Turkish lawyer Kavili says subjected to ill treatment during incarceration over court defense

Ömer Kavili, a Turkish lawyer who was briefly arrested last week for a defense he gave during a hearing in an İstanbul court, said he had been subjected to ill-treatment during his detention, according to a report by the online news outlet Artı Gerçek on Sunday.

Kavili was defending members of the famous music band Grup Yorum during a hearing on Thursday and got into an argument with the judge in the courtroom. The police detained  him on Friday him following the row, and a court ruled to arrest him for defying the judicial system by “seeking justification in the case through reverse psychology aiming to present himself and the client as victims.”

Many on social media criticized the reason for the arrest, citing “reverse psychology” as an over-interpretation. Kavili told Artı Gerçek it was a “first in the history of the practice of law.”

Evaluating an appeal, another court ruled to release him pending trial. “The judges and prosecutors are upset that I slipped through their fingers,” Kavili said.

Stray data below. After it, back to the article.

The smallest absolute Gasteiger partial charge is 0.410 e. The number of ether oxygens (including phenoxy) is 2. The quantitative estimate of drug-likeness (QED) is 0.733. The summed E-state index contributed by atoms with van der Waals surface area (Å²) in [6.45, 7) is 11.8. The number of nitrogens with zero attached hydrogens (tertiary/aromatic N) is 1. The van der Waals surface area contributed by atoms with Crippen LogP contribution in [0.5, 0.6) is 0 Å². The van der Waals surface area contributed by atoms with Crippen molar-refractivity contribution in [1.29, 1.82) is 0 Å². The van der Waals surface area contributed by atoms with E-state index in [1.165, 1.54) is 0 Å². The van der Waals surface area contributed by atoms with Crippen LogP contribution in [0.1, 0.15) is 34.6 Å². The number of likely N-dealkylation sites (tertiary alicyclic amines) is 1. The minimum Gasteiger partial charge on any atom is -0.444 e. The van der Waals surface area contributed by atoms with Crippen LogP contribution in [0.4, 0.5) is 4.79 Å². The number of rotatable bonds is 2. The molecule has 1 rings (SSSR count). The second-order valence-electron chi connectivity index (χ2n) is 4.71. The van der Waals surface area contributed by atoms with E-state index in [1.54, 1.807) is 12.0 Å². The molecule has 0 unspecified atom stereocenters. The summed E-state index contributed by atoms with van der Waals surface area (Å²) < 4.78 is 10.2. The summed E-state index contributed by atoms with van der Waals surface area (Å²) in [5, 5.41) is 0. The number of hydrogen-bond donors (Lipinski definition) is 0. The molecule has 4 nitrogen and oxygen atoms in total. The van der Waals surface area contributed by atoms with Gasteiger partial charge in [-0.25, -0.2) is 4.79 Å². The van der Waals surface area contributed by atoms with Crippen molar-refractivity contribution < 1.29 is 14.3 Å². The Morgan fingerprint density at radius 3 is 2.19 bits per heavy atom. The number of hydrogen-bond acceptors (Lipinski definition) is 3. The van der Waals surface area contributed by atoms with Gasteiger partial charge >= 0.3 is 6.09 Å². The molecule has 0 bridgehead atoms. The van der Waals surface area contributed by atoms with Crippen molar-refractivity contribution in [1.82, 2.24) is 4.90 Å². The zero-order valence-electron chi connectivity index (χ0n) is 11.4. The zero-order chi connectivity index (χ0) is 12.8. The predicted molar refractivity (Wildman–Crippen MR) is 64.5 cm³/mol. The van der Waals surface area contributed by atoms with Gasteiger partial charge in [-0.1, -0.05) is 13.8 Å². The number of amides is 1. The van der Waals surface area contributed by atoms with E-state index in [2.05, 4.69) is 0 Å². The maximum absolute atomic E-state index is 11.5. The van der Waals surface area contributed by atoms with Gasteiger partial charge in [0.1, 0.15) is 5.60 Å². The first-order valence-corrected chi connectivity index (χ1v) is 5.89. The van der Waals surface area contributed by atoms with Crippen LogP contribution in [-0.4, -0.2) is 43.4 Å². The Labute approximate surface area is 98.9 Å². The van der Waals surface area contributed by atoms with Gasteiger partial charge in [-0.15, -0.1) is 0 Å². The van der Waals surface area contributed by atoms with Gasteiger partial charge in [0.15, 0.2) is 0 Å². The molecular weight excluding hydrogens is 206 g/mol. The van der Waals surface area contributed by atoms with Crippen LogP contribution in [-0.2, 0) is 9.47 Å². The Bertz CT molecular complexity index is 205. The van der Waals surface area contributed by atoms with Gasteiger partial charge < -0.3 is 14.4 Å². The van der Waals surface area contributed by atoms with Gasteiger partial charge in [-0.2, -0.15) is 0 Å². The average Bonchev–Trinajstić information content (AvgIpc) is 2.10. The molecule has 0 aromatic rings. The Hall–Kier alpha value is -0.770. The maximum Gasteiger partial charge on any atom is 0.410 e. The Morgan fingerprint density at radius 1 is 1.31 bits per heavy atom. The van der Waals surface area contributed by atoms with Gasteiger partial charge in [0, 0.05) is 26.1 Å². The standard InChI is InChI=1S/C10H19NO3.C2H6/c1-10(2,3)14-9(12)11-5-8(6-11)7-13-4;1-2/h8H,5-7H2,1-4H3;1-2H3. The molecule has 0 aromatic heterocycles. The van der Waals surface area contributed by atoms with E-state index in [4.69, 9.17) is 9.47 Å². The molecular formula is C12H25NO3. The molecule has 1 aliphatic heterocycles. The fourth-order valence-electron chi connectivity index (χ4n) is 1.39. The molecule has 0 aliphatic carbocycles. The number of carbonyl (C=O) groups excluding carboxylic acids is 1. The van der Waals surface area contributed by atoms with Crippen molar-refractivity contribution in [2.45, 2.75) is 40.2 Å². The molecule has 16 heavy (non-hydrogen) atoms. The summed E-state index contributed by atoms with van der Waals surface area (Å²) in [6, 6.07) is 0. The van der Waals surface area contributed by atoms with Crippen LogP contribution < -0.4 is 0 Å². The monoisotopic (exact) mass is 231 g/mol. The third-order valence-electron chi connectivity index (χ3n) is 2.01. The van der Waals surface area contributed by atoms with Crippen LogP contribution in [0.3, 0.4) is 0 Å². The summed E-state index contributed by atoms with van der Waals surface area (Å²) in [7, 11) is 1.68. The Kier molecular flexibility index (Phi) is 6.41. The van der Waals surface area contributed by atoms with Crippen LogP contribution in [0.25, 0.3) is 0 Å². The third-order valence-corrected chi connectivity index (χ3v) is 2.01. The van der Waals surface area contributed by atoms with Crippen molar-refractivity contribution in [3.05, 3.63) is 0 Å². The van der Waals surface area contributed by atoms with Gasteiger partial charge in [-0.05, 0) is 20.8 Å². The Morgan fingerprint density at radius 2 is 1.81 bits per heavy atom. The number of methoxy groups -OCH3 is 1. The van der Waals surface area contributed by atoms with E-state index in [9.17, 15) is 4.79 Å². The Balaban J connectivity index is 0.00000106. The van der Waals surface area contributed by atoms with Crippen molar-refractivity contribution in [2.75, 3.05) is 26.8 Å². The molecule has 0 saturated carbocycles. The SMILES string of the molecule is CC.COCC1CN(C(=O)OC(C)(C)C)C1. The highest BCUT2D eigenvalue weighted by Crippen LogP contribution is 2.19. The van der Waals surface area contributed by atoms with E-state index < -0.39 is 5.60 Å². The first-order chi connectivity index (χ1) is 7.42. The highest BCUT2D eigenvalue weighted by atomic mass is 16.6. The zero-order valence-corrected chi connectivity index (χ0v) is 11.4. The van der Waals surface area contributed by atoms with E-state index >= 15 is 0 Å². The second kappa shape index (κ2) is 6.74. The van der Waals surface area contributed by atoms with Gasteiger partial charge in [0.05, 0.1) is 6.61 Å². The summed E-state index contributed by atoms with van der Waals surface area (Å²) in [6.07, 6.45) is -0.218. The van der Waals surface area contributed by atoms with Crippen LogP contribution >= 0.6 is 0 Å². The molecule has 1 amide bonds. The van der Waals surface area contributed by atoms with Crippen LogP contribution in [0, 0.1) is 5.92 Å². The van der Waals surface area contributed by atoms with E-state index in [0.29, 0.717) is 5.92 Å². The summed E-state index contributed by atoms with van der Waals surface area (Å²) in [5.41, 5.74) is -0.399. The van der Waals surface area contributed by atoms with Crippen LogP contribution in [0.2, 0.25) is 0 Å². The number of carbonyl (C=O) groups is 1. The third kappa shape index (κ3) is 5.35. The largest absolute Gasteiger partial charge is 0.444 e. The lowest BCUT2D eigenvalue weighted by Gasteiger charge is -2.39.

“After the prosecutor ordered my detention, gendarmes attacked me and dragged me on the floor. Inside the cell, they put me on the floor and kneed me in the chest. Even though I had the marks of that ill treatment on my body, the prosecutor ignored them. I was later arrested,” Kavili added.

He also stated that the justice minister called him saying that he was sorry. “This is a threat to all lawyers and citizens,” Kavili said.

According to Turkey’s Progressive Lawyers Association (ÇHD) 572 lawyers have been put behind bars since a controversial coup attempt on July 15, 2016. The majority of the lawyers were arrested on charges of “terrorism” due to their alleged links with the Gülen movement.

The Turkish government led by President Recep Tayyip Erdoğan has prosecuted 1,546 lawyers on overbroad charges based on questionable accusations that preclude the right to a defense; 590 lawyers remain under arrest, and 181 lawyers have been sentenced to jail terms ranging from three to 12 years, according to data compiled by the Arrested Lawyers Initiative. (SCF with turkishminute.com)

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